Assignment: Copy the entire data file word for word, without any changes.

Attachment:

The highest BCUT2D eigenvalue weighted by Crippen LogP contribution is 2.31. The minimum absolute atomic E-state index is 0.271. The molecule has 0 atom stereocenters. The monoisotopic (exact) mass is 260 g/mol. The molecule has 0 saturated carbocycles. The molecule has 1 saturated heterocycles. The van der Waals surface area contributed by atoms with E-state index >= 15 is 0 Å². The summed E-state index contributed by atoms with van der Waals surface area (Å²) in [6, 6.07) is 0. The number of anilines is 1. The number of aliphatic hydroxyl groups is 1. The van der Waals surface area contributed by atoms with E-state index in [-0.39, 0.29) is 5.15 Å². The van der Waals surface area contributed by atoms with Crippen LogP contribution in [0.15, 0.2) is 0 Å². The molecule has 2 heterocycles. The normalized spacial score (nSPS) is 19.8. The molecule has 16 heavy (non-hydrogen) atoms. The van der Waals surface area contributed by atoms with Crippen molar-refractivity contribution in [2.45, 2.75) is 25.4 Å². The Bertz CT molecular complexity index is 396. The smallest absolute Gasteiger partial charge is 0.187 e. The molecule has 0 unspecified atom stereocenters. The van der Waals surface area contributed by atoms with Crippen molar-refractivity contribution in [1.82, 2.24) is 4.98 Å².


The highest BCUT2D eigenvalue weighted by Crippen LogP contribution is 2.31. The minimum absolute atomic E-state index is 0.271. The molecule has 0 atom stereocenters. The monoisotopic (exact) mass is 260 g/mol. The molecule has 0 saturated carbocycles. The molecule has 1 saturated heterocycles. The van der Waals surface area contributed by atoms with E-state index >= 15 is 0 Å². The summed E-state index contributed by atoms with van der Waals surface area (Å²) in [6, 6.07) is 0. The number of anilines is 1. The number of aliphatic hydroxyl groups is 1. The van der Waals surface area contributed by atoms with E-state index in [-0.39, 0.29) is 5.15 Å². The van der Waals surface area contributed by atoms with Crippen LogP contribution in [0.15, 0.2) is 0 Å². The molecule has 2 heterocycles. The normalized spacial score (nSPS) is 19.8. The molecule has 16 heavy (non-hydrogen) atoms. The van der Waals surface area contributed by atoms with Crippen molar-refractivity contribution in [2.45, 2.75) is 25.4 Å². The Bertz CT molecular complexity index is 396. The smallest absolute Gasteiger partial charge is 0.187 e. The molecule has 0 unspecified atom stereocenters. The van der Waals surface area contributed by atoms with Crippen molar-refractivity contribution in [1.82, 2.24) is 4.98 Å².